We need electricity. It’s regulated. We need gas. It was recently deregulated and most wish it hadn’t been. We need insurance. To drive a car. To see a doctor. To operate a business. Regulate insurance. Put caps on insurance premiums. Limit the number of people getting rich as insurance rates force more people to risk getting caught without it. But don’t tread on my rights as a consumer.
[DISCLAIMER: Let me make it clear that I’m not defending frivolous law suits like the gentlemen claiming McDonald’s made him fat. People filing frivolous lawsuits should have to pay the expense of the trial. I do not believe 12 sane people would find in that man’s favor. Not unless they know something I don’t, like McDonald’s slipping an ingredient into Big Mac’s which makes them addictive (i.e., Big Tobacco) or false nutritional content statements.]
Rochelle Beckstine is a columnist for MainStreet Newspapers.

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Column

By: Shar Porier
The Banks County News
December 11, 2002

The best presents
While out shopping over Thanksgiving weekend, I took a breather and sat down to check off hoped-for gifts on my lists.
I stopped and thought back on Christmases past, when things were simpler. I stepped into my “way-back” machine and thoughts carried me to a Christmas many, many years ago when I was five.
I remember the sweet scents of the pumpkin and apple pies and sugar cookies fresh out of the oven. The mouth-watering aroma of dark chocolate melting in a pot on the old gas range. Grams was busy, her apron painted with all the ingredients of the luscious treats we’d soon be eating. They were stacked on cooling racks and trays covering the huge dining room table.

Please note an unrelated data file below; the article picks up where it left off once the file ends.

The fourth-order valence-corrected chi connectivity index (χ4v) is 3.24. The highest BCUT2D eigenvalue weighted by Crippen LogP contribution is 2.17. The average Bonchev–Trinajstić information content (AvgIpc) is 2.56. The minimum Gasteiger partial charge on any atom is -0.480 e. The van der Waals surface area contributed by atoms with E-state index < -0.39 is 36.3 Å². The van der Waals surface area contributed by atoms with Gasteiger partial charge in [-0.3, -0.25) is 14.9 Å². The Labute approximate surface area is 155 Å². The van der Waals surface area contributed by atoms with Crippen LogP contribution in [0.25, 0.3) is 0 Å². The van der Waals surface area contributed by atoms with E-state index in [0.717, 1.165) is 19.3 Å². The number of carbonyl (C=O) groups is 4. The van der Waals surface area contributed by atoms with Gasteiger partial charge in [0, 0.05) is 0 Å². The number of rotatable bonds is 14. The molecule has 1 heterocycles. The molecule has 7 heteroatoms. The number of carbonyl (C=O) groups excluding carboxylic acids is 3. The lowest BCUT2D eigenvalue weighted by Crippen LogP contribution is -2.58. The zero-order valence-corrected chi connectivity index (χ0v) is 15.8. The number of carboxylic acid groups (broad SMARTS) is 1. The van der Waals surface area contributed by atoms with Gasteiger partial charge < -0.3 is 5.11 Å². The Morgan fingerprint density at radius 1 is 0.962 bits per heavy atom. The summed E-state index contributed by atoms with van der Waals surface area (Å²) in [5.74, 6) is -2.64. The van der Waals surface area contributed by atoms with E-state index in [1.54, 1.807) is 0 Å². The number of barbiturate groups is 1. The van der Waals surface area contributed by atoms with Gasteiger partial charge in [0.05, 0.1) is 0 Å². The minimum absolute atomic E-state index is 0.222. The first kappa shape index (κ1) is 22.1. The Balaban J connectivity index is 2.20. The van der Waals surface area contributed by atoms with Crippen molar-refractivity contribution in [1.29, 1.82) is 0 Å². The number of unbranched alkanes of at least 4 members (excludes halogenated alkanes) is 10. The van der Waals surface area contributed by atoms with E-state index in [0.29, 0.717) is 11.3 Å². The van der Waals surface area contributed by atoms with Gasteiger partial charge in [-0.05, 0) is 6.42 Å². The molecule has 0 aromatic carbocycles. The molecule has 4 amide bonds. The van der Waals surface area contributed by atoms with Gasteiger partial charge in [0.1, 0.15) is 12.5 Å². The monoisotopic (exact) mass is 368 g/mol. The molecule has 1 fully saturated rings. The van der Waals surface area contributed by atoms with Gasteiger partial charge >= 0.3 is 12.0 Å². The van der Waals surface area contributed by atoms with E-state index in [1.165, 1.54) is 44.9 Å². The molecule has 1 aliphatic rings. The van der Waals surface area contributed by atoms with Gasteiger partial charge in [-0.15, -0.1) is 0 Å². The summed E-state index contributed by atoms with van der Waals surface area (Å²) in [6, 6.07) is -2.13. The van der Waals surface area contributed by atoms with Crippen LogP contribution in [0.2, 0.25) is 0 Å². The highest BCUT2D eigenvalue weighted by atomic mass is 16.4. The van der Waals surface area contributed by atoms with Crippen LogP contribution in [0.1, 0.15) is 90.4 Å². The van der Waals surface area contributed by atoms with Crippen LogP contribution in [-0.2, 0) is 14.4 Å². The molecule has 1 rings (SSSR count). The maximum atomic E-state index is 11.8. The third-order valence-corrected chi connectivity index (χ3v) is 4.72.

We couldn’t sneak a bite of anything, no matter how sneaky we all were. That woman had radar or eyes in the back of her head. Security systems could have learned a thing or two from her
“Don’t touch those, they’re for tomorrow,” she’d say sternly from two rooms away.
Gramps and Grams kept Christmas well. Decorations would adorn every window, every archway and every door. Mistletoe would be hidden here and there for those dreaded sneak “kiss-attacks.”
We kids never understood the point of mistletoe. It would always mean the eventual attack from an aging great-aunt doused with the scents of a flower garden. And though we’d find the stuff in advance so we knew where to avoid, in the fun of Christmas Day we’d forget and get nailed with a lipsticked pucker.
It makes me smile now. Hmmm... I’m a great-aunt. The mischief I could get into... Why should these youngsters miss out on all the fun?
My mind drifts again. It’s Christmas morning and the first thing I did was race to the tree that Santa had brought while we were asleep. Not to see the presents — to stick my face in the branches and inhale that wonderful fragrance.